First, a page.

$44 trillion price tag for clean energy

12 May 2014

An additional $44 trillion in investment is needed to secure a global clean-energy system by 2050, according to the International Energy Agency (IEA). Decarbonizing the electricity generation sector, it says, will be key to meeting climate targets.

In the latest edition of the biennial Energy Technology Perspectives, the IEA presents three scenarios to show how the global energy system could evolve between now and 2050. In all of its scenarios, the OECD agency sees electricity's role in the energy system growing faster than any other source. It estimates the share of electricity of overall energy demand will grow from 17% in 2011 to between 23% and 26% by 2050.

The main scenario - the 2 Degree Scenario (2DS) - is in line with the Intergovernmental Panel on Climate Change's analysis and demonstrates the actions needed in the energy sector to limit the rise in global temperatures to no more than 2°C.

"We must get it right, but we're on the wrong path at the moment ... A radical change of course at the global level is long overdue"

Maria van der Hoeven,
IEA executive director

In the 2DS, the share of fossil fuels in global primary energy supply drops by almost half - from 80% in 2011 to just over 40% in 2050. Energy efficiency, renewables and carbon capture and storage (CCS) make the largest contributions to global emissions reductions under the scenario. The IEA says that nuclear, end-use fuel switching, and power generation efficiency and fuel switching are "essential" to reach the 2DS target cost-efficiently.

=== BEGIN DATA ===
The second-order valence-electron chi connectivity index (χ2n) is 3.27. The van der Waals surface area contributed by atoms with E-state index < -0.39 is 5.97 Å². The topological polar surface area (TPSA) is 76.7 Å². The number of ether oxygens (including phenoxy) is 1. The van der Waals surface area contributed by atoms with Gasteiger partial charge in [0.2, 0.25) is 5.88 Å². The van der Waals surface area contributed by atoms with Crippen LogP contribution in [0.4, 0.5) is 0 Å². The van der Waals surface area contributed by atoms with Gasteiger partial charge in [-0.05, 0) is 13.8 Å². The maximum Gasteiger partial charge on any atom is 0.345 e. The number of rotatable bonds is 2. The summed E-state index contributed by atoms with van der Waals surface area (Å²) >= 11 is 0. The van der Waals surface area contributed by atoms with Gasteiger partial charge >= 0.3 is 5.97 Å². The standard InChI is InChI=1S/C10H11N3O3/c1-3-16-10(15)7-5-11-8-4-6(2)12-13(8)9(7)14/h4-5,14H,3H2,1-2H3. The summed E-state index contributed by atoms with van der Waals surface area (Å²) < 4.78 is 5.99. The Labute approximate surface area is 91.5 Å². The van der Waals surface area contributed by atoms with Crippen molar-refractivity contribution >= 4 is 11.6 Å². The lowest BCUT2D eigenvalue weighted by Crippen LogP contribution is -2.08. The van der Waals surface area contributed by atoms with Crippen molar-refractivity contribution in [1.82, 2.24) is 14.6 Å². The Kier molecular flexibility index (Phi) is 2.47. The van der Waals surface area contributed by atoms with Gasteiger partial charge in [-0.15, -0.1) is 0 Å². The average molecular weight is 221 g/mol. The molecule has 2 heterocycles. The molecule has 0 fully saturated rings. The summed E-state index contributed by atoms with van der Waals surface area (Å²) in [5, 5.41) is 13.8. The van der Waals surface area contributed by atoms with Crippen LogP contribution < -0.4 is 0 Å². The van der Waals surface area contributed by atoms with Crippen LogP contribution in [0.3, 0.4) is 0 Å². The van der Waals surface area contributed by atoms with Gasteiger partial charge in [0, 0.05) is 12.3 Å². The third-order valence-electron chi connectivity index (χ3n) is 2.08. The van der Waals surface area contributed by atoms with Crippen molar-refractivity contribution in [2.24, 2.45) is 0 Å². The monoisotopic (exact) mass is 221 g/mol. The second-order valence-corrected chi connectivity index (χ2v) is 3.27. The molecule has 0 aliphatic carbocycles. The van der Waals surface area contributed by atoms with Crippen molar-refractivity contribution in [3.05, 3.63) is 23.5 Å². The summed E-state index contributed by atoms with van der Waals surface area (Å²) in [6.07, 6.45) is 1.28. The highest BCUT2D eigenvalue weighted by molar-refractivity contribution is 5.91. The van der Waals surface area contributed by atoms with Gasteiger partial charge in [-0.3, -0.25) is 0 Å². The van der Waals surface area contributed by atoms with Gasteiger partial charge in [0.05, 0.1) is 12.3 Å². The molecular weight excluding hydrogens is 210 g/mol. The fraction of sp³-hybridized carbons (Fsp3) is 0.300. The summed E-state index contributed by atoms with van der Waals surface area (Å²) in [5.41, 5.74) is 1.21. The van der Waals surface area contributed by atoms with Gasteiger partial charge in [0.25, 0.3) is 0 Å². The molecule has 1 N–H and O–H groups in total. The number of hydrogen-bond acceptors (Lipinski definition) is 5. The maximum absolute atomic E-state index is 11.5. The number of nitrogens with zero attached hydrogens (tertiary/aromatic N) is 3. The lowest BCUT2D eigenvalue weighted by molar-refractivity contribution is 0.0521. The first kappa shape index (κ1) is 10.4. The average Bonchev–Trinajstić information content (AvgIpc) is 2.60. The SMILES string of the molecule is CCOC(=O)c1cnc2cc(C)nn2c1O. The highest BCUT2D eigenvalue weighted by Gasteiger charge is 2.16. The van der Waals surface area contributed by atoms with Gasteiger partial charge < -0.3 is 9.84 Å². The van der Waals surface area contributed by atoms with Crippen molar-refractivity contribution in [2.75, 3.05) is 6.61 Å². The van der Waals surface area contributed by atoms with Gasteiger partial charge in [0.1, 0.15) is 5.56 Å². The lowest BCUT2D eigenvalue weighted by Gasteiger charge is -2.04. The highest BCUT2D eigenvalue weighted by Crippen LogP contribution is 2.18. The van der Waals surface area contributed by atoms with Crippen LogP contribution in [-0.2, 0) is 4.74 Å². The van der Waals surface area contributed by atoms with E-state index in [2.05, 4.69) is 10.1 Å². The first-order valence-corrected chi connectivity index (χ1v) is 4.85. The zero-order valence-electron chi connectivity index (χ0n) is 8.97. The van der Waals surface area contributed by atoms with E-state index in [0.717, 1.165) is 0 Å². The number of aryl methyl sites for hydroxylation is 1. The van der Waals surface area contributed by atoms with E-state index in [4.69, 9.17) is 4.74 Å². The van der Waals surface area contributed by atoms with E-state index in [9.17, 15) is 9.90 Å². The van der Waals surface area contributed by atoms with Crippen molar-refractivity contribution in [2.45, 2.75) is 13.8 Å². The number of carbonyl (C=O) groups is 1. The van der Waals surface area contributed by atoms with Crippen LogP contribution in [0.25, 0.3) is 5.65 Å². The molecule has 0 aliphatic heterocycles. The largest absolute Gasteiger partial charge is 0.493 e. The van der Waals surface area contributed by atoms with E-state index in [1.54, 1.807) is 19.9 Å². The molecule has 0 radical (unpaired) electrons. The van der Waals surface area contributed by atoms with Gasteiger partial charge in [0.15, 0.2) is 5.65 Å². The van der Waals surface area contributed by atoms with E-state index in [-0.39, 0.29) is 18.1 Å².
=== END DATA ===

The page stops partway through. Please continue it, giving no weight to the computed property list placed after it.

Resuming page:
Under the 2DS scenario, some 22 GWe of new nuclear generating capacity must be added annually by 2050. However, the IEA notes that global nuclear capacity "is stagnating at this time" and by 2025 will be 5% to 25% below needed levels, "demonstrating significant uncertainty." It suggests that the high capital and low running costs of nuclear create the need for policies that provide investor certainty.


The IEA estimates that an additional $44 trillion in investment is needed in global electricity systems by 2050. However, it says that this represents only a small portion of global GDP and is offset by over $115 trillion in fuel savings. The new estimate compares with $36 trillion in the IEA's previous analysis in 2012. This increase, "partly shows something the IEA has said for some time: the longer we wait, the more expensive it becomes to transform our energy system."

"While clean energy technology deployment in emerging economies has rallied over the past year - making up for declines in the industrialized world - the overall picture of progress remains bleak," according to the IEA.

It claims, "Cost-effective, practical solutions can increase efficiency, moderate electricity demand and decarbonize almost all power generation by 2050." However, in order to attain this, "the decision-making process needs to be revised, abandoning the short-term, siloed attitudes of the past, and embracing a longer-term systems approach that identifies synergies within all sectors of the energy system."

Launching the report, IEA executive director Maria van der Hoeven said: "Electricity is going to play a defining role in the first half of this century as the energy carrier that increasingly powers economic growth and development. While this offers opportunities, it does not solve our problems; indeed, it creates many new challenges."

She added, "We must get it right, but we're on the wrong path at the moment. Growing use of coal globally is overshadowing progress in renewable energy deployment, and the emissions intensity of the electricity system has not changed in 20 years despite some progress in some regions. A radical change of course at the global level is long overdue."

Researched and written
by World Nuclear News